It has been a while since I wrote my last entry. I want to talk about two main things which I noticed recently: Instagram and STD. How are they related? The answer is quite simple: externalities.
I remember when I was studying as an undergrad that my micro professor taught that marriage and prostitution are essentially similar contracts, with the simple difference that one was more binding to a certain extent. However, I think they are significantly different, mainly because the one with prostitution implies a huge health risk, let alone the criminality that usually surrounds it, as well as the drug markets. Furthermore, there is a high moral cost that is hard to quantify and is idiosyncratic to the person’s beliefs. All those things are basically what in economics are considered externalities. On the other hand, good marriage has all the positive externalities that surround it, meaning trust in one another, sharing spending, and all the good deeds that come with it.
Relatedly, I have recently noticed that Instagram has some videos where on the left part of the screen a person is nodding, creating the psychological effect of having someone watch the video with whoever is playing it. This is effectively guiding the viewer to react the way the creator wants, similar to what happened in those 80’s shows in which the audience would clap or cheer as the actors performed. This is a minor thing that can add significant value to the promoter of the video. Can we think of it as an externality? I think so. First of all, from the viewer’s perspective, it is the same video with a minor adjustment. In terms of the creation of the video itself, one has to ponder whether the cost of production is the same or not, but the benefit extracted is certainly not the same, and that does not necessarily go through the pricing system.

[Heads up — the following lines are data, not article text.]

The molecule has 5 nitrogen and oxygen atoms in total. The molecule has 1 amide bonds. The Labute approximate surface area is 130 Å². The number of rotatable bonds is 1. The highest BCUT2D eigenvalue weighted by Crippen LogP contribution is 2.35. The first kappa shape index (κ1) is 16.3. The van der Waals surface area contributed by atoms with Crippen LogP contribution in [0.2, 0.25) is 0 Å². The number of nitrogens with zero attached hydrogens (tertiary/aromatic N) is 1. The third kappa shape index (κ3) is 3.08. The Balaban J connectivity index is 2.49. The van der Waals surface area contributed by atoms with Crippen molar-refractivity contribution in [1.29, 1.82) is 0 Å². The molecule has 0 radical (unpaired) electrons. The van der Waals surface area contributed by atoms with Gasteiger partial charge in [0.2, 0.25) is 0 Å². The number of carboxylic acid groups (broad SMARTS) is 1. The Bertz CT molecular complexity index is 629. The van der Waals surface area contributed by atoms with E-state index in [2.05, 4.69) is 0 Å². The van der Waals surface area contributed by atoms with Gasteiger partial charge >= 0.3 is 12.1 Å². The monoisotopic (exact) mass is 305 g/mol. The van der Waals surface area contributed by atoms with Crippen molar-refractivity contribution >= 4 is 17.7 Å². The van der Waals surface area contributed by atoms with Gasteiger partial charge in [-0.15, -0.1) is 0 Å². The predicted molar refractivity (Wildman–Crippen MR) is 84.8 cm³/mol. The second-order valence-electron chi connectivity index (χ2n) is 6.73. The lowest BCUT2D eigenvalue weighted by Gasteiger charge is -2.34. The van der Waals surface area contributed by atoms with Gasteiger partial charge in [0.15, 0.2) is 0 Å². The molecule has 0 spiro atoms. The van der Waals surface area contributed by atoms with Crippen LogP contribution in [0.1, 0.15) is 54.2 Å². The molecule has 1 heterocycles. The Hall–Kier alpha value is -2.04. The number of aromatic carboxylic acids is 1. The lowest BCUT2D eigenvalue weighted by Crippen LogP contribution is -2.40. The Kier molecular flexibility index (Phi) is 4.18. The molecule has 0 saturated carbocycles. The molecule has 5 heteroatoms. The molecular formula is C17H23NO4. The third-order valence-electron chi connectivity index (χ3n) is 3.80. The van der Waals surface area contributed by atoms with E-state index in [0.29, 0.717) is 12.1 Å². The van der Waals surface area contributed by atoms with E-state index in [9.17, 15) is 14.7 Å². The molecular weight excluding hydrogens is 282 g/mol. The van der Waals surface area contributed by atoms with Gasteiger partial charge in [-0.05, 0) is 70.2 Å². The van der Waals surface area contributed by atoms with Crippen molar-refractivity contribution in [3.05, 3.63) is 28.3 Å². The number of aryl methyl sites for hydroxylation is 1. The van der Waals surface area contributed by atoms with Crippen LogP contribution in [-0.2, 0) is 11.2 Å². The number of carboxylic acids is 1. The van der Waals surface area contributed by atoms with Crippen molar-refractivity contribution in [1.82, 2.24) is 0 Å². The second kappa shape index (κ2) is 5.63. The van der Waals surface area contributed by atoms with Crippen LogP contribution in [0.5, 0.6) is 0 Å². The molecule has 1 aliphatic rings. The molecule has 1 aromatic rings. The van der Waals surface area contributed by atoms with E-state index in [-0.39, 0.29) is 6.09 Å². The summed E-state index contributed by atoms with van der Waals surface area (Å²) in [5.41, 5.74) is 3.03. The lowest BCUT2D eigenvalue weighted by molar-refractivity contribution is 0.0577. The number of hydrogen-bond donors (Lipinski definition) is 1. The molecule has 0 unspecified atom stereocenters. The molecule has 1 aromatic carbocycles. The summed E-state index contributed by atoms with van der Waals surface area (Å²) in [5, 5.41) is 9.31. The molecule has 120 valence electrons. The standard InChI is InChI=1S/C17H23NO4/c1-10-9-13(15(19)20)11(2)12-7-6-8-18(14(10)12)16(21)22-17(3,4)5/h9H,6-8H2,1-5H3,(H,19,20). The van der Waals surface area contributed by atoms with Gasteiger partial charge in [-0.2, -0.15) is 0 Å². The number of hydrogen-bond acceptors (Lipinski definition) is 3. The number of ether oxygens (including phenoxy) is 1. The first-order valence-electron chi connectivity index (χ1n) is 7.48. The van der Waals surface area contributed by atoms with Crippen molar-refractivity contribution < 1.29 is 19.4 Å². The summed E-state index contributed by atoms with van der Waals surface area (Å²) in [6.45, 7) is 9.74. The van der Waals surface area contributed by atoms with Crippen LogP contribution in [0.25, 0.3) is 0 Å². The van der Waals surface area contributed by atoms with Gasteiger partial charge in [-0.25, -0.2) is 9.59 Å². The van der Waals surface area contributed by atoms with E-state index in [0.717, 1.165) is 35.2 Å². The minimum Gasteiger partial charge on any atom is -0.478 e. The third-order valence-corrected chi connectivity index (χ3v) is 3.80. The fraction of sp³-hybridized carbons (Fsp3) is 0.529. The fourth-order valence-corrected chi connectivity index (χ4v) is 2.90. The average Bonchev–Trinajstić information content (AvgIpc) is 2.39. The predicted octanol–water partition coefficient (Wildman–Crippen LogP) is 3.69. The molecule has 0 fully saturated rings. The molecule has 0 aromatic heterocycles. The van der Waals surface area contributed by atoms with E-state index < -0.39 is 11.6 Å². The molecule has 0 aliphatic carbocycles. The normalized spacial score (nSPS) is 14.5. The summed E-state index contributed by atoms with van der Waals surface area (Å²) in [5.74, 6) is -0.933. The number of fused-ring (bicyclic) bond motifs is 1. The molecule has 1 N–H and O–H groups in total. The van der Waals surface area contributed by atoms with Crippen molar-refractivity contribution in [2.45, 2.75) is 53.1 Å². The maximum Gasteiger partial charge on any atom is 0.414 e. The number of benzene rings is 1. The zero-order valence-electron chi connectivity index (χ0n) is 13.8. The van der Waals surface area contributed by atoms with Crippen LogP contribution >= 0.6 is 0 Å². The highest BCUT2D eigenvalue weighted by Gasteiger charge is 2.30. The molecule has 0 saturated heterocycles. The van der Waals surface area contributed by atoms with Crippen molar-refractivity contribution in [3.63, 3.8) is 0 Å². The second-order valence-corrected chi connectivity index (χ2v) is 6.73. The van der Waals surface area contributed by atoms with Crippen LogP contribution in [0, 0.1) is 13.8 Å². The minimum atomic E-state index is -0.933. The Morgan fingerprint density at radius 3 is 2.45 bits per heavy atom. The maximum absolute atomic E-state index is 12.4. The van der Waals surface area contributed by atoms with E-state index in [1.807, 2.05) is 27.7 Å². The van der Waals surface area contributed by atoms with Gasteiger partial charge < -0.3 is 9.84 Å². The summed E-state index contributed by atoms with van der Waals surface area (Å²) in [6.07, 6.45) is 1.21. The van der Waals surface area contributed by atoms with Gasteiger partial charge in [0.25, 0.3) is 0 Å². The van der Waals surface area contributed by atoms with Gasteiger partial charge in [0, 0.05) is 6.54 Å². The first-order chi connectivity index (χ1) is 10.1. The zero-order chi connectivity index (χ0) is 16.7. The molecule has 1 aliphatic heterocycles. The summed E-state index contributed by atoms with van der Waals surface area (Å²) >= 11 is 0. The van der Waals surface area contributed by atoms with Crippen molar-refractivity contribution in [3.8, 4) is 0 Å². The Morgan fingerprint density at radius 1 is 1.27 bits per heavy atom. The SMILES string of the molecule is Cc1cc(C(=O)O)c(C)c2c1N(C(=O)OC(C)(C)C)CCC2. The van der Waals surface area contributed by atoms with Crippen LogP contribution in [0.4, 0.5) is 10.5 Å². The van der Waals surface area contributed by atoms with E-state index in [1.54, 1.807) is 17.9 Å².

I hope this blog helps understand the importance of externalities in simple everyday examples, and it shows how powerful the economic tools are for making policy.
Here is a picture of some delinquent friends (should they charge for the use of the stairs in the ticket?):